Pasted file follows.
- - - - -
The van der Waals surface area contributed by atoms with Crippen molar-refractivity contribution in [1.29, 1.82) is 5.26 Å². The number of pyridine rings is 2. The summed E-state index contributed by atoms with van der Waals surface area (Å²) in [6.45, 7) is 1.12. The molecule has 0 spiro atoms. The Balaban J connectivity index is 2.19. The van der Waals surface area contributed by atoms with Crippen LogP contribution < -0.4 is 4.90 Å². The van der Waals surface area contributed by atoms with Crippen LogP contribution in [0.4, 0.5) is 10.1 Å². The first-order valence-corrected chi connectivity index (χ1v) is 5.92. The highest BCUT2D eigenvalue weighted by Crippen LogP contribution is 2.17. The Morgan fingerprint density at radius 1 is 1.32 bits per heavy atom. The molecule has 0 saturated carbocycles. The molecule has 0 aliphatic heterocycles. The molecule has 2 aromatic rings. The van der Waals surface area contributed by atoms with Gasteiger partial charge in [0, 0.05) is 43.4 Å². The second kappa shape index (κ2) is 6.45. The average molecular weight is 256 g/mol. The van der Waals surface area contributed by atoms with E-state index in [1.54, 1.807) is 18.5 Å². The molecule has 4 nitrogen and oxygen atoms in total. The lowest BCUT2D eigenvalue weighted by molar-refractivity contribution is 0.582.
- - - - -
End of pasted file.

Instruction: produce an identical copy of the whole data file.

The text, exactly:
The van der Waals surface area contributed by atoms with Crippen molar-refractivity contribution in [1.29, 1.82) is 5.26 Å². The number of pyridine rings is 2. The summed E-state index contributed by atoms with van der Waals surface area (Å²) in [6.45, 7) is 1.12. The molecule has 0 spiro atoms. The Balaban J connectivity index is 2.19. The van der Waals surface area contributed by atoms with Crippen LogP contribution < -0.4 is 4.90 Å². The van der Waals surface area contributed by atoms with Crippen LogP contribution in [0.4, 0.5) is 10.1 Å². The first-order valence-corrected chi connectivity index (χ1v) is 5.92. The highest BCUT2D eigenvalue weighted by Crippen LogP contribution is 2.17. The Morgan fingerprint density at radius 1 is 1.32 bits per heavy atom. The molecule has 0 saturated carbocycles. The molecule has 0 aliphatic heterocycles. The molecule has 2 aromatic rings. The van der Waals surface area contributed by atoms with Gasteiger partial charge in [0, 0.05) is 43.4 Å². The second kappa shape index (κ2) is 6.45. The average molecular weight is 256 g/mol. The van der Waals surface area contributed by atoms with E-state index in [1.54, 1.807) is 18.5 Å². The molecule has 4 nitrogen and oxygen atoms in total. The lowest BCUT2D eigenvalue weighted by molar-refractivity contribution is 0.582.